Muted US reaction to arms ship annoys Israelis


ISRAEL: Israeli officials have expressed growing agitation about the muted response by the United States to the capture of an arms ship in the Red Sea last week. According to Israel, it was carrying over 50 tons of weaponry for the Palestinian Authority.

The officials, who spoke anonymously, accused the Bush administration of playing down the significance of the weapons ship in an effort to limit the damage it might cause to the Middle East diplomatic process, particularly the ongoing ceasefire efforts of envoy Mr Anthony Zinni.

They also suggested the lukewarm US reaction to the seizure of the ship was an effort to limit the manoeuvrability of the prime minister. Mr Ariel Sharon raised speculation earlier this week that he might be planning to sever ties with the Palestinian Authority in the wake of the seizure.

The Transport Minister, Mr Ephraim Sneh, of the centre-left Labour Party, castigated the US yesterday, particularly a State Department announcement on Monday that the Americans did not know who had hired the boat and who was to be the recipient of the weapons shipment.

"If you consider the possible destinations of the ship, the fact that the captain is a high-ranking official in the Palestinian Authority, and that there were Palestinian Authority people aboard the ship, anybody can figure out where it was headed," he said.

The US Defence Secretary, Mr Donald Rumsfeld, was less circumspect, however, saying the Israelis seized the vessel because they "clearly had very good intelligence that those weapons were going to be used against them and they intercepted the ship".

Mr Sharon, trying to play down Israel's displeasure with the US position, said in Jerusalem the Americans were fully cognizant of the fact that President Yasser Arafat and his authority had engineered the weapons-smuggling operation. "The administration knows exactly all the details. . . that millions and millions of dollars were spent by the Palestinian Authority, and that things like that are not done without the direct approval of Arafat," he said.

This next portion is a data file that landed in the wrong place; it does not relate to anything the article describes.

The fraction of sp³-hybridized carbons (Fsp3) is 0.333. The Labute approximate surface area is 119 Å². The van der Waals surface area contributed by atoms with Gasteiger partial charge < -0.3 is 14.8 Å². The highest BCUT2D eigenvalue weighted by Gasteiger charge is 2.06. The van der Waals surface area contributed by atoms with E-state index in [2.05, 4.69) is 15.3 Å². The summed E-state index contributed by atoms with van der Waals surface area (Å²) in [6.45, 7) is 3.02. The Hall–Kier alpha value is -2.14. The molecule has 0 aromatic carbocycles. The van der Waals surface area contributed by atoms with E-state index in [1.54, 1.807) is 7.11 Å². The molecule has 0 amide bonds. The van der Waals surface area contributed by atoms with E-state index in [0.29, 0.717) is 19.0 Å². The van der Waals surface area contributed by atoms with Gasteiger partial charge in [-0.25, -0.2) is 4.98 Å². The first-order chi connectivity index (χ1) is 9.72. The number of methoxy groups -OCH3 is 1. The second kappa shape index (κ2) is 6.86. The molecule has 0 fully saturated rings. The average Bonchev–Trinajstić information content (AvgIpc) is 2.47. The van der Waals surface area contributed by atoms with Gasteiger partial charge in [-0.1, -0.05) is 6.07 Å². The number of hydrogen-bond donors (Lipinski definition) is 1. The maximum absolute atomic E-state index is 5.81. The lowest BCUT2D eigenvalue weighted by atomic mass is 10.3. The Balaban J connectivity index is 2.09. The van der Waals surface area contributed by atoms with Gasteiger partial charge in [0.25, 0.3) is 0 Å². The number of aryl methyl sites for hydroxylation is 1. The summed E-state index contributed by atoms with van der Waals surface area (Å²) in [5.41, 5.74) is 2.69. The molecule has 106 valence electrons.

But Israel, fearing that the public relations blitz it launched immediately after it seized the ship has proven ineffective, decided yesterday to dispatch intelligence officers to the US and Europe with what it said would be incontrovertible proof of the involvement of Mr Arafat.

Government officials also said they would release documents this week revealing the authority's direct involvement in the arms shipment, which included long-range Katyusha rockets, anti-tank missiles and a large quantity of explosives. The documents, said government spokesman Mr Ra'anan Gissin, would include papers on the ship's ownership and the purchase of the weapons.

While the Palestinians continued to deny any connection with the weapons ship, Mr Arafat launched an investigation into the affair yesterday, declaring that if any Palestinian was discovered to be involved they would be punished. "If anything is revealed - and I personally do not think it will be - we will not hesitate to bring them (those involved) to account," Mr Arafat said.

The Palestinians also said the US, European Union, Russia and the United Nations had all received invitations to set up a committee to review the findings.

Despite the announcement of an investigation, Palestinian leaders continued to dismiss the weapons ship as an Israeli attempt to besmirch Mr Arafat. Mr Jibril Rajoub, the head of Palestinian Preventive Security in the West Bank, called the incident a "Sharon lie," while other Palestinian spokesmen accused Israel of being behind the weapons-smuggling operation.